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Re: [Qemu-devel] cpuid problem in upstream qemu with kvm

From: Dor Laor
Subject: Re: [Qemu-devel] cpuid problem in upstream qemu with kvm
Date: Thu, 07 Jan 2010 11:13:27 +0200
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On 01/07/2010 10:24 AM, Daniel P. Berrange wrote:
On Thu, Jan 07, 2010 at 10:03:28AM +0200, Dor Laor wrote:
On 01/06/2010 05:16 PM, Anthony Liguori wrote:
On 01/06/2010 08:48 AM, Dor Laor wrote:
On 01/06/2010 04:32 PM, Avi Kivity wrote:
On 01/06/2010 04:22 PM, Michael S. Tsirkin wrote:
We can probably default -enable-kvm to -cpu host, as long as we
very carefully that if users wish to preserve cpu features across
upgrades, they can't depend on the default.
Hardware upgrades or software upgrades?


I just want to remind all the the main motivation for using -cpu
realModelThatWasOnceShiped is to provide correct cpu emulation for the
guest. Using a random qemu|kvm64+flag1-flag2 might really cause
trouble for the guest OS or guest apps.

On top of -cpu nehalem we can always add fancy features like x2apic, etc.

I think it boils down to, how are people going to use this.

For individuals, code names like Nehalem are too obscure. From my own
personal experience, even power users often have no clue whether there
processor is a Nehalem or not.

For management tools, Nehalem is a somewhat imprecise target because it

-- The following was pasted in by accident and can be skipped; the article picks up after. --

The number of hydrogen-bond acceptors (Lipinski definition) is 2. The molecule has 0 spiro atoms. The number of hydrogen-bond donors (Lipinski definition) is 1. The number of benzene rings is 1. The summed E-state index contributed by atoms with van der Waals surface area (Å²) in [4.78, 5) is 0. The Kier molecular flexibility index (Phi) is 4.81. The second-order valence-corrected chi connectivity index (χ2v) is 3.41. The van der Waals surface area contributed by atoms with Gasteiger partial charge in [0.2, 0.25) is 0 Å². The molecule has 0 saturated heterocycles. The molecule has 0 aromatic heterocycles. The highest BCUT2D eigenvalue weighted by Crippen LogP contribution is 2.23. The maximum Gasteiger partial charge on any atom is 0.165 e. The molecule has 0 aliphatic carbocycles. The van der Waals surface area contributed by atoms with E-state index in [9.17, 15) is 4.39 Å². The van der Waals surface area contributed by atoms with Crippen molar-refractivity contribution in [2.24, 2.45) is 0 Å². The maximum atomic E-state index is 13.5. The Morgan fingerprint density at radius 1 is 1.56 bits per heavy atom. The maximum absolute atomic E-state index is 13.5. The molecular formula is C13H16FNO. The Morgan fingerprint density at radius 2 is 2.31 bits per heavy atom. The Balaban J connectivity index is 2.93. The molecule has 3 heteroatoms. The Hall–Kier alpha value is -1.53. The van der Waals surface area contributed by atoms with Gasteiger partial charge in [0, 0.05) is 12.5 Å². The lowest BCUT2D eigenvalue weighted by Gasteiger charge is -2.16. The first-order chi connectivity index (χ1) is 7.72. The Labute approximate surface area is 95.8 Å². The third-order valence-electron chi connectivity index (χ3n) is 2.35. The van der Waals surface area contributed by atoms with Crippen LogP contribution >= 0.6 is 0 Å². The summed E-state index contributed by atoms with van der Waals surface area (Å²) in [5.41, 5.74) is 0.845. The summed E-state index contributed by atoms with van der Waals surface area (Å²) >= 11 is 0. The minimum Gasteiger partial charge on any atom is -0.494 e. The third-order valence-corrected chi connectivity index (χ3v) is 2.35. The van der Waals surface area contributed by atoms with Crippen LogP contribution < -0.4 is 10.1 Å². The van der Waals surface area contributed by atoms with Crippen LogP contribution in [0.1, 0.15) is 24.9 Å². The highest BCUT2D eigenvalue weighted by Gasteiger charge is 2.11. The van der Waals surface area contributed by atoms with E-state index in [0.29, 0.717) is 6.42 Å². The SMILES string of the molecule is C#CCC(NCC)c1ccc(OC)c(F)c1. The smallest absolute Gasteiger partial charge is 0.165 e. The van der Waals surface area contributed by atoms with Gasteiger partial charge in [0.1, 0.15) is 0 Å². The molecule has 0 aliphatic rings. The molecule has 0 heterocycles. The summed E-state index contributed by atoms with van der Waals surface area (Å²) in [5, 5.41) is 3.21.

covers a wide range of potential processors. In general, I think what we
really need to do is simplify the process of going from, here's the
output of /proc/cpuinfo for a 100 nodes, what do I need to pass to qemu
so that migration always works for these systems.

I don't think -cpu nehalem really helps with that problem. -cpu none
helps a bit, but I hope we can find something nicer.

We can debate about the exact name/model to represent the Nehalem
family, I don't have an issue with that and actually Intel and Amd
should define it.

There are two main motivations behind the above approach:
1. Sound guest cpu definition.
    Using a predefined model should automatically set all the relevant
    vendor/stepping/cpuid flags/cache sizes/etc.
    We just can let every management application deal with it. It breaks
    guest OS/apps. For instance there are MSI support in windows guest
    relay on the stepping.

2. Simplifying end user and mgmt tools.
    qemu/kvm have the best knowledge about these low levels. If we push
    it up in the stack, eventually it reaches the user. The end user,
    not a 'qemu-devel user' which is actually far better from the
    average user.

    This means that such users will have to know what is popcount and
    whether or not to limit migration on one host by adding sse4.2 or

This is exactly what vmware are doing:
  - Intel CPUs :
  - AMD CPUs :

Why should we invent the wheel (qemu64..)? Let's learn from their

NB, be careful to distinguish the different levels of VMwares mgmt stack. In
terms of guest configuration, VMWare ESX APIs require the management app to
specify the raw CPUID masks. With VirtualCenter VMotion they defined this
handful of common Intel/AMD CPU sets, and will automatically classify hosts

Live migration is the prime motivation for it.
In addition, as we all know windows guest do not like to find a new cpu every time they boot.

into one  of these sets and use that to specify a default CPUID mask, in the
case that the guest does not have an explicit one in its config. This gives
them good default, out-of-the-box behaviour, while also allowing mgmt apps
100% control over each guest's CPUID should they want it.

That's exactly what we need.


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